B11 Friday, April 08, 2011

Tryon Daily Bulletin  /  The World’s Smallest Daily Newspaper

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B12 page


Tryon Daily Bulletin  /  The World’s Smallest Daily Newspaper

Friday, April 08, 2011

Discovering ‘an attitude of gratitude’

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Consistently happy people ley Bradley, to help in a ‘brainwill tell you that their secret is storming meeting,’ we three “an attitude of gratitude” and ladies hunkered over the bar at recent events have swelled my Zenzera’s as we tried to figure heart into accepting this doc- out logistics, prices and menu. trine with the Here I was frenzy of any away by “I’m Just blown neophyte. Zenzera chef, Saying…” Mario Girard, As you might rememwho graciously by Pam Stone ber I wrote of offered his immy desire to pressive serfollow the wishes of Prince Wil- vices with a menu one would liam and Katherine Middleton expect to see only at The that their wedding be celebrated Dorchester in London: Norweby donations to charities rather gian smoked salmon and caviar, than to receive gifts. organic fig canapes, lemon curd This idea inspired me to and freshly baked scones...the embrace my English roots and rest I will keep as a surprise. throw a lavish “Wedding Tea” Our next hurdle to clear was on April 29 for other royalty where to find a wide-screen nuts and donate funds to our television suitable for the event local chapter of Mobile Meals. and however could we mount it It’s a great opportunity to get on the wall above the bar? In a downright ‘girly’ (something flash, Shirley whipped out her I might do once a decade) phone and chirped, “I’ll call and wear spring florals and Johnny Carruth!” And honmarvelous hats and coo and estly, her conversation went as exclaim over the whole British follows: wingding. “Hello, Johnny? Hi, this Now, some folks will say all is Shirley Bradley. Fine, hon, small towns are known to be how are you? Listen, Johnny, helpful and gracious to those we’re throwing a benefit at in times of need but I truly Zenzera’s for Mobile Meals to must gush and declare that the watch the Royal Wedding and kindest people in the world are we’re trying to figure out where planted firmly in Landrum and we might find a wide-screen... Tryon. you will? Really! Oh, thanks so And it should be noted that much, Johnny! See you tomornone of these people I am about row, then!” to mention have a clue that I As word began to spread am going to publicly sing their around the community of the praises and there was never a upcoming event, a few people hint of “you help me and I’ll would stop me here and there give you a plug in the local to voice their excitement about paper.” attending. One of them, Libbie They gave without hesita- Johnson, called over to me from tion and, better yet, with great her SUV. enthusiasm. “I’d like to help,” she began, Debbie Briggs, owner of then gestured to the woman sitZenzera’s in Landrum, took my ting next to her. “Pam, this is phone call and request to host Gillian Drummond and she is a the tea without blinking. Rop- wonderful interior designer and ing in my partner in crime, Shir(Continued on page 25)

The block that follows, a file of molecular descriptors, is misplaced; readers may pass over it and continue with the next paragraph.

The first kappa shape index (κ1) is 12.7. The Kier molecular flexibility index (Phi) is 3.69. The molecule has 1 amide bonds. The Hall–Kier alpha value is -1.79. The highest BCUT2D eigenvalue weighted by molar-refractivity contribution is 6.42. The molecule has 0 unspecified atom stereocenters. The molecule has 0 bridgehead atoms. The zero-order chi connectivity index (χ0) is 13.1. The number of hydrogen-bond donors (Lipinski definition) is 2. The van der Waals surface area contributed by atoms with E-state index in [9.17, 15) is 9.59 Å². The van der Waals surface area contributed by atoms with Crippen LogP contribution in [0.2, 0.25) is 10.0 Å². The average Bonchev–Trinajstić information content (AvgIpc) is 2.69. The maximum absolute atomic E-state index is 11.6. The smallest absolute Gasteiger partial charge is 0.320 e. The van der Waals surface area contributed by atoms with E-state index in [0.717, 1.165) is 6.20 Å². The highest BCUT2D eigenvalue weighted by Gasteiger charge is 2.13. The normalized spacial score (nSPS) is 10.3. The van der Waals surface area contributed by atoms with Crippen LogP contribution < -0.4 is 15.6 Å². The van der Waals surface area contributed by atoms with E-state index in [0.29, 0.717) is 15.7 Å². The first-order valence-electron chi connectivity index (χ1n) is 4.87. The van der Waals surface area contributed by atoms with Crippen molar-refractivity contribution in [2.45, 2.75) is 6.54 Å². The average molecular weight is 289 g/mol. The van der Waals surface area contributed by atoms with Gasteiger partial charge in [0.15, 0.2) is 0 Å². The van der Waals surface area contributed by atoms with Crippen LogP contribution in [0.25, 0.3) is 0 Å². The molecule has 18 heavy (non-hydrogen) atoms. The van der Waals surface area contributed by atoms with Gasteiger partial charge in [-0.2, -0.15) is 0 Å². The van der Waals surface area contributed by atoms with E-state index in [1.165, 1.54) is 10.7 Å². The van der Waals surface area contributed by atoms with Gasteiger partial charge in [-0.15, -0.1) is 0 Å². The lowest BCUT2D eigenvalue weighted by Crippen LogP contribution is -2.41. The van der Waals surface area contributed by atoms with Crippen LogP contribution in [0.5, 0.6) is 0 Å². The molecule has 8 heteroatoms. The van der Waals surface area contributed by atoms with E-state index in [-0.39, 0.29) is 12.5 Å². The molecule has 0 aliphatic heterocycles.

Friday, April 08, 2011

Tryon Daily Bulletin  /  The World’s Smallest Daily Newspaper



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Two golfing buddies, playing side by side, scored hole-in-ones at Carolina Pin-Hi within 20 minutes of each other. Caleb Smith of Duncan, S.C., (left) scored his hole-in-one on the Little Monster, 56 yards. Smith was given a round of applause while local players looked on. In a matter of minutes, Corey Mathis (right) holed the popular Palmetto Green, 141 yards, with a seven iron. Smith and Mathis play out of the Spartanburg area. Smith is a member of the National Guard. Carolina Pin-Hi is located on Hwy. 176 halfway between Landrum and Tryon. For more information, call 828-243-6136. (photo submitted)